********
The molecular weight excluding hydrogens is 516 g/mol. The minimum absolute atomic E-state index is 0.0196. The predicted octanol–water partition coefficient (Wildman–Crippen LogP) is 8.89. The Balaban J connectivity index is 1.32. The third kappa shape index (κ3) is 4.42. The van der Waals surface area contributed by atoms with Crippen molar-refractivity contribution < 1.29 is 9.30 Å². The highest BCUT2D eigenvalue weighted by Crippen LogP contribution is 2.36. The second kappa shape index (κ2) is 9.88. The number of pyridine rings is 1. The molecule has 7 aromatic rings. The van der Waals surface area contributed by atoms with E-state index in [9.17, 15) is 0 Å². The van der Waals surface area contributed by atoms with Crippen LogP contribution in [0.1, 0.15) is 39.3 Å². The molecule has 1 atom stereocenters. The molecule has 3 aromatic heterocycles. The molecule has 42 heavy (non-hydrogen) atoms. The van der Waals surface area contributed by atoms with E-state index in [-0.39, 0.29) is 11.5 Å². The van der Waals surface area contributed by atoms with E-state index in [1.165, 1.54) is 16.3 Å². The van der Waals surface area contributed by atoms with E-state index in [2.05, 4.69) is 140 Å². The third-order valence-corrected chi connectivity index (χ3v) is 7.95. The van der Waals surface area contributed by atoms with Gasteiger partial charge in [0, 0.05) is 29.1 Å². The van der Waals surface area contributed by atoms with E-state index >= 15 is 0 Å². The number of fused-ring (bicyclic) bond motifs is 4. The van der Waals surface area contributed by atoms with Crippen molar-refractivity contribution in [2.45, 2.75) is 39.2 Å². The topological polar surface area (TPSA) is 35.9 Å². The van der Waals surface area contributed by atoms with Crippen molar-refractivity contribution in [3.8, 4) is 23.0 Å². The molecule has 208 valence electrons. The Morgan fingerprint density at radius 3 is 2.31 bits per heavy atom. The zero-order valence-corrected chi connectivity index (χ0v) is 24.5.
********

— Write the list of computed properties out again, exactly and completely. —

The molecular weight excluding hydrogens is 516 g/mol. The minimum absolute atomic E-state index is 0.0196. The predicted octanol–water partition coefficient (Wildman–Crippen LogP) is 8.89. The Balaban J connectivity index is 1.32. The third kappa shape index (κ3) is 4.42. The van der Waals surface area contributed by atoms with Crippen molar-refractivity contribution < 1.29 is 9.30 Å². The highest BCUT2D eigenvalue weighted by Crippen LogP contribution is 2.36. The second kappa shape index (κ2) is 9.88. The number of pyridine rings is 1. The molecule has 7 aromatic rings. The van der Waals surface area contributed by atoms with E-state index in [9.17, 15) is 0 Å². The van der Waals surface area contributed by atoms with Crippen LogP contribution in [0.1, 0.15) is 39.3 Å². The molecule has 1 atom stereocenters. The molecule has 3 aromatic heterocycles. The molecule has 42 heavy (non-hydrogen) atoms. The van der Waals surface area contributed by atoms with E-state index in [-0.39, 0.29) is 11.5 Å². The van der Waals surface area contributed by atoms with E-state index in [1.165, 1.54) is 16.3 Å². The van der Waals surface area contributed by atoms with E-state index in [2.05, 4.69) is 140 Å². The third-order valence-corrected chi connectivity index (χ3v) is 7.95. The van der Waals surface area contributed by atoms with Gasteiger partial charge in [0, 0.05) is 29.1 Å². The van der Waals surface area contributed by atoms with E-state index >= 15 is 0 Å². The number of fused-ring (bicyclic) bond motifs is 4. The van der Waals surface area contributed by atoms with Crippen molar-refractivity contribution in [2.45, 2.75) is 39.2 Å². The topological polar surface area (TPSA) is 35.9 Å². The van der Waals surface area contributed by atoms with Crippen molar-refractivity contribution in [3.8, 4) is 23.0 Å². The molecule has 208 valence electrons. The Morgan fingerprint density at radius 3 is 2.31 bits per heavy atom. The zero-order valence-corrected chi connectivity index (χ0v) is 24.5.